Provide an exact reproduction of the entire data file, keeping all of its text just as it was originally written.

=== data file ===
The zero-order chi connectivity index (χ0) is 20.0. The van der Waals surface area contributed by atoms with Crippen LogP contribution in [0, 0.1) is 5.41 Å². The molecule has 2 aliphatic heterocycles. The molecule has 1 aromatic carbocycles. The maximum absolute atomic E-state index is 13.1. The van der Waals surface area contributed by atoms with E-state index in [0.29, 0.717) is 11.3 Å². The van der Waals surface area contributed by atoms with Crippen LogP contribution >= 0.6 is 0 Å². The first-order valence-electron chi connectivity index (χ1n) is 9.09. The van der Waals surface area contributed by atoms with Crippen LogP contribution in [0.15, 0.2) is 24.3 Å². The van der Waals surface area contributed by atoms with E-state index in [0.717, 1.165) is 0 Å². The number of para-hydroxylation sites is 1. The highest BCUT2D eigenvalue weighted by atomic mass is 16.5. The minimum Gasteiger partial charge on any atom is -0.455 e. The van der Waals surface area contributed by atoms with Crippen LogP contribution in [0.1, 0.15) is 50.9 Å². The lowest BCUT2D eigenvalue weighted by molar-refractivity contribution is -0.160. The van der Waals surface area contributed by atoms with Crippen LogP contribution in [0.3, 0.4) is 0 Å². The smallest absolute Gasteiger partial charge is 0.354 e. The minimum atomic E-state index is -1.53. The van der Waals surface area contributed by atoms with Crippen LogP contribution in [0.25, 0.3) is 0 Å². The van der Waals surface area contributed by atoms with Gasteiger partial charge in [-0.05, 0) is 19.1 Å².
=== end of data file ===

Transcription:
The zero-order chi connectivity index (χ0) is 20.0. The van der Waals surface area contributed by atoms with Crippen LogP contribution in [0, 0.1) is 5.41 Å². The molecule has 2 aliphatic heterocycles. The molecule has 1 aromatic carbocycles. The maximum absolute atomic E-state index is 13.1. The van der Waals surface area contributed by atoms with E-state index in [0.29, 0.717) is 11.3 Å². The van der Waals surface area contributed by atoms with Crippen LogP contribution >= 0.6 is 0 Å². The first-order valence-electron chi connectivity index (χ1n) is 9.09. The van der Waals surface area contributed by atoms with Crippen LogP contribution in [0.15, 0.2) is 24.3 Å². The van der Waals surface area contributed by atoms with E-state index in [0.717, 1.165) is 0 Å². The number of para-hydroxylation sites is 1. The highest BCUT2D eigenvalue weighted by atomic mass is 16.5. The minimum Gasteiger partial charge on any atom is -0.455 e. The van der Waals surface area contributed by atoms with Crippen LogP contribution in [0.1, 0.15) is 50.9 Å². The lowest BCUT2D eigenvalue weighted by molar-refractivity contribution is -0.160. The van der Waals surface area contributed by atoms with Crippen LogP contribution in [0.3, 0.4) is 0 Å². The smallest absolute Gasteiger partial charge is 0.354 e. The minimum atomic E-state index is -1.53. The van der Waals surface area contributed by atoms with Crippen LogP contribution in [0.25, 0.3) is 0 Å². The van der Waals surface area contributed by atoms with Gasteiger partial charge in [-0.05, 0) is 19.1 Å².